The thousands of Central American children and families fleeing violence and arriving at the southern U.S. border became national front-page news over the summer. Congress responded by saying a lot but doing nothing, while many states and cities welcomed them into their communities and provided humanitarian support. Texas Gov. Rick Perry took a different approach by activating and sending to the border about 1,000 National Guard troops, noting “our citizens are under assault.” Perry chose a military response to a humanitarian challenge, which initials reports estimated would cost Texas over $12 million per month.
However, according to a recent report by the Perryman Group, the Texas Governor’s National Guard deployment will have even higher costs than originally thought. The Economic Cost of Deployment, found that “economic performance is dampened” when National Guard troops have been deployed to the border. Military deployment “increases feelings of uncertainty about the area’s stability,” and discourages business investment, tourism, and other economic activity.
The report quantifies these negative economic impacts as estimates that Texas will lose 8,680 jobs and $650 million in annual gross product—about 2.5 percent of total local activity. (The report reached these conclusions by analyzing prior National Guard deployments to the Texas border, in 2006-08 and 2010.) The impacts were spread across various economic sectors—foremost retail and health services, but also manufacturing, construction, transportation, business and agriculture.
Moreover, the report provides additional quantification of the negative economic impacts of border militarization and over-enforcement. The American Immigration Council’s 2013 report Lost in the Shadow of the Fence details the crucial economic relationship between Mexico and the United States. Mexico is the United States’ third-largest trading partner, with nearly $500 billion in goods traded in 2012, and the United States’ second-largest export market, with $216 billion exported in 2012. Trade is not just with southern border states. Michigan, for example, has the third-largest amount of trade with Mexico of any U.S. state. Despite Mexico’s deep economic ties with the U.S., after 9/11, U.S. officials increased the southern border patrol presence to over 22,000 agents in 2012, from over 10,000 in 2004, and now spends more on immigration enforcement than all other federal law enforcement combined.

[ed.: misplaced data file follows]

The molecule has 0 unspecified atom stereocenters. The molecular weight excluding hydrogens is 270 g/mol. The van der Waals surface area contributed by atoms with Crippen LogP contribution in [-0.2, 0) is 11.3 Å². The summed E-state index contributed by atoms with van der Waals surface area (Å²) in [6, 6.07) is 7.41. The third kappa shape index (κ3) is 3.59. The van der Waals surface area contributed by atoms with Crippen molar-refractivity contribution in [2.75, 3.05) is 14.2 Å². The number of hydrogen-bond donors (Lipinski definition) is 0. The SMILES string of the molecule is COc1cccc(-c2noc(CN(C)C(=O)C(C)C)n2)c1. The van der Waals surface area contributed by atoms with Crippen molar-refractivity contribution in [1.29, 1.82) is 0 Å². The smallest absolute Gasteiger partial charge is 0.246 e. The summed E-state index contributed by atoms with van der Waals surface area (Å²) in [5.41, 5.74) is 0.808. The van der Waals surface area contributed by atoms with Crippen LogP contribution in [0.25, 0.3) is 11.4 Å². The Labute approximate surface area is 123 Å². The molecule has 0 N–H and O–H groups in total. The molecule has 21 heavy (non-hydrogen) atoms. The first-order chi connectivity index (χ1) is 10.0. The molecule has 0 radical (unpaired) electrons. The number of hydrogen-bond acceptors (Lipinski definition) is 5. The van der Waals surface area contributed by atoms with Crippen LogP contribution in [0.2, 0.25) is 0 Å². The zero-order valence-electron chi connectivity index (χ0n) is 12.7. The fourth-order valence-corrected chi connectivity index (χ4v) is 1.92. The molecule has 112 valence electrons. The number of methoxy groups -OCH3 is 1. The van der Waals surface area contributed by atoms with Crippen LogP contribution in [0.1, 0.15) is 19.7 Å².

Although a need for secure borders exists, the more border enforcement the U.S. Department of Homeland Security adds, the more it impacts all of us, economically. Wait times to enter the southern border have increased exponentially, costing the U.S. economy billions. Some border congressional members, unlike Perry, have urged that the U.S. should view the border as an “economic opportunity, not as a threat.” Organizations across the political spectrum, such as the Border Network for Human Rights, Cato Institute and Border Trade Alliance, have recommended a smarter border enforcement policy that lessens the economic impact on the United States, as well as the human impact.
The border is not a “DMZ” separating countries in a war zone, but an ever-evolving place with daily human interaction that benefits both countries. The sooner that politicians acknowledge that reality, the better off all Americans will be.
Photo by Gage Skidmore.